U.S. Bankruptcy Courts III

United States Courts

United States bankruptcy courts are courts created under Article I of the United States Constitution.[1] The current system of bankruptcy courts was created by United States Congress in 1978, effective April 1, 1984.[2] United States bankruptcy courts function as units of the district courts and have subject-matter jurisdiction over bankruptcy cases. The federal district courts have original and exclusive jurisdiction over all cases arising under the bankruptcy code, (see 28 U.S.C. § 1334(a)), and bankruptcy cases cannot be filed in state court. Each of the 94 federal judicial districts handles bankruptcy matters.


Kansas - ECF

Kentucky Eastern - ECF
Kentucky Western - ECF

Louisiana Eastern - ECF



Louisiana Middle - ECF
Louisiana Western - ECF

Maine - ECF

Maryland - ECF

Massachusetts - ECF

Michigan Eastern - ECF
Michigan Western - ECF

Minnesota - ECF

Mississippi Northern - ECF
Mississippi Southern - ECF

Missouri Eastern - ECF
Missouri Western - ECF 

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Grounds for Divorce in Ohio - Sylkatis Law, LLC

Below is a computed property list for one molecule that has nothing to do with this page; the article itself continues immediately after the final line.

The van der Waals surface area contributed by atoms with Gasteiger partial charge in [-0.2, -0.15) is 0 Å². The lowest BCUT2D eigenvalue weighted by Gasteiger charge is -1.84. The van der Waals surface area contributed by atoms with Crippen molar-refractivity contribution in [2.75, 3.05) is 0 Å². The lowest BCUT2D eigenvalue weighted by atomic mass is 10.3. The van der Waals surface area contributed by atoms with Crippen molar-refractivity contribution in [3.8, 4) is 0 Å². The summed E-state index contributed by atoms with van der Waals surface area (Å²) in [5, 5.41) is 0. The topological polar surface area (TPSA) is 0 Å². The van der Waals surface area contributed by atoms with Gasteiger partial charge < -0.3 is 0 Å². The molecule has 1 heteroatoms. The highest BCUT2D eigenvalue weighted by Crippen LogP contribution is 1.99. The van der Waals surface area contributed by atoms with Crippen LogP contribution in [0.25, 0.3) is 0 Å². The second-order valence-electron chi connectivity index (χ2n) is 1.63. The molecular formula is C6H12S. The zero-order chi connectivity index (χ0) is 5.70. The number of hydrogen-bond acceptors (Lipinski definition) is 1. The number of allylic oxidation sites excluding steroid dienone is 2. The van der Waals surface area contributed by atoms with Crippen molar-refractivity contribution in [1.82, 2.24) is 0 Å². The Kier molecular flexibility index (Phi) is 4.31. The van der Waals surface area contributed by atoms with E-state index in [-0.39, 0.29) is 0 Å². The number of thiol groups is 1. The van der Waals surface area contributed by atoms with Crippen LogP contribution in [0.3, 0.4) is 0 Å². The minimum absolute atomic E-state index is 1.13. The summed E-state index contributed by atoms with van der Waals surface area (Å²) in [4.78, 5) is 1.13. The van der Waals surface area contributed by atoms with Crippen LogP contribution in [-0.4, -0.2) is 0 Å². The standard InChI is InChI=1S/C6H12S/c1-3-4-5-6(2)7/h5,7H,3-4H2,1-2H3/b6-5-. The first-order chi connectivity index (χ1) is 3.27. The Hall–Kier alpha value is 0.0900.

A divorce in Ohio is filed when there is typically “fault” by one of the parties and party not at “fault” seeks to end the marriage. A court in Ohio may grant a divorce for the following reasons:
• Willful absence of the adverse party for one year
• Adultery
• Extreme cruelty
• Fraudulent contract
• Any gross neglect of duty
• Habitual drunkenness
• Imprisonment in a correctional institution at the time of filing the complaint
• Procurement of a divorce outside this state by the other party

Additionally, there are two “no-fault” basis for which a court may grant a divorce:
• When the parties have, without interruption for one year, lived separate and apart without cohabitation
• Incompatibility, unless denied by either party

However, whether or not the the court grants the divorce for “fault” or not, in Ohio the party not at “fault” will not get a bigger slice of the marital property.

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